Movie Details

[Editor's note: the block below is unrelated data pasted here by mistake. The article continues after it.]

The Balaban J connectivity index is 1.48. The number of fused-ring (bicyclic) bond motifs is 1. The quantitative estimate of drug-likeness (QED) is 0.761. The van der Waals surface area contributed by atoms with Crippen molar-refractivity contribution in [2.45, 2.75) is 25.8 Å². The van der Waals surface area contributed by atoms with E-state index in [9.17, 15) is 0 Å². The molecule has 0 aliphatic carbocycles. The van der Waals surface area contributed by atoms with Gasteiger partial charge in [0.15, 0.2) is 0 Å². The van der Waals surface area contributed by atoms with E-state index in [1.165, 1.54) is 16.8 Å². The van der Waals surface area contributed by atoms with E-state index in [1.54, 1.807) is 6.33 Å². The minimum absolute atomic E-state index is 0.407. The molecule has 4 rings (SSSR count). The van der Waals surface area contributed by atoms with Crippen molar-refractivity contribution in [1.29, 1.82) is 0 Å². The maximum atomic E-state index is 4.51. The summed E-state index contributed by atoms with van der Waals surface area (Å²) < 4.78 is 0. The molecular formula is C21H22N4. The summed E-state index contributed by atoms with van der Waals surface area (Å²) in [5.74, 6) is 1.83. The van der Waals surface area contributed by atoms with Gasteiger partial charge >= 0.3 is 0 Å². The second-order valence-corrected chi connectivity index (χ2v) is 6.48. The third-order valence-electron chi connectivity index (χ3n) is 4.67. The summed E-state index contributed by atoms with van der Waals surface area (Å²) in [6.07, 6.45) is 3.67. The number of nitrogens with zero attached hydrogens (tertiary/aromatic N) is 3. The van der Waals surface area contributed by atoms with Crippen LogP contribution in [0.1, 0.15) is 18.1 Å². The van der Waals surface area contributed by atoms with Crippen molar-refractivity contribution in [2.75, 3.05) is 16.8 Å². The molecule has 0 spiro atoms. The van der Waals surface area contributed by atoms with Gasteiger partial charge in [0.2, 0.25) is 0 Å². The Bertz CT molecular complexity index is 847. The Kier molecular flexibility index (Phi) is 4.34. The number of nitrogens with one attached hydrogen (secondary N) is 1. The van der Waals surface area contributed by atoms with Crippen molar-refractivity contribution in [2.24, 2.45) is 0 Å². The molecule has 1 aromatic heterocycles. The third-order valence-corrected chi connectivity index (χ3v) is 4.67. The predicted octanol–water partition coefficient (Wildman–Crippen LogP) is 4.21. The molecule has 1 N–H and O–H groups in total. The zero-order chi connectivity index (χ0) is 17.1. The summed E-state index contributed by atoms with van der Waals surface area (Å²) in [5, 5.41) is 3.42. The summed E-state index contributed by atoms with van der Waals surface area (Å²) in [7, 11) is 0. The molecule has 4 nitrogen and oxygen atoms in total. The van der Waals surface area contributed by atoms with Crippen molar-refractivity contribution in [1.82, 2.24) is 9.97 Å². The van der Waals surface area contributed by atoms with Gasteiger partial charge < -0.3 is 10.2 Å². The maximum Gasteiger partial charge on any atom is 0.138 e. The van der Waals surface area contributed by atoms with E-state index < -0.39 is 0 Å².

The most infamous multiple murders of the 1960s are brought back to life in this, the second made-for-television adaptation of Vincent Bugliosi and Curt Gentry's best-selling account of Charles Manson and his "family." Linda Kasabian (Clea DuVall) is a young runaway with a baby who, while wandering the fringes of Los Angeles' hippie subculture, encounters Charles Manson (Jeremy Davies), a charismatic ex-convict and aspiring musician who travels with a group of young people, mostly women, whom he calls his "family." Kasabian soon falls into Manson's orbit and moves in with the group at a combination riding range and standing Western-movie set, where she and the other members of the family -- among them Patricia Krenwinkel (Allison Smith), Susan Atkins (Marguerite Moreau), Squeaky Fromme (Mary Lynn Rajskub), "Tex" Watson (Eric Dane), and Bobby Beausoleil (Michael Weston) -- subsist through petty crime, handouts, and rescuing food from trash bins and bond with their leader through drugs, group sex, and constant study of his apocalyptic philosophy. Like the other members of the group, Kasabian's life soon revolves around Manson, who is desperate to record his music and frustrated with the slow progress he's seeing from his patron Dennis Wilson, drummer with the Beach Boys. Certain that an international race war foretold in his songs will soon wipe out civilization, and that he and his family will ultimately persevere, Manson decides it's time to kick start events by staging a pair of spectacularly repellent murders, which are carried out by members of his family who have been taught not to question Manson's word. In time, Manson and his family are arrested in connection with the murders, and District Attorney Vincent Bugliosi (Bruno Kirby) is given the difficult task of untangling the mingled strands of the bizarre killings and making a case in court against the family. Helter Skelter was first aired on Sunday, May 16, 2004, by CBS; the film was subjected to last-minute cuts to tone down the violent content in the film's gruesome murder sequences. ~ Mark Deming, Rovi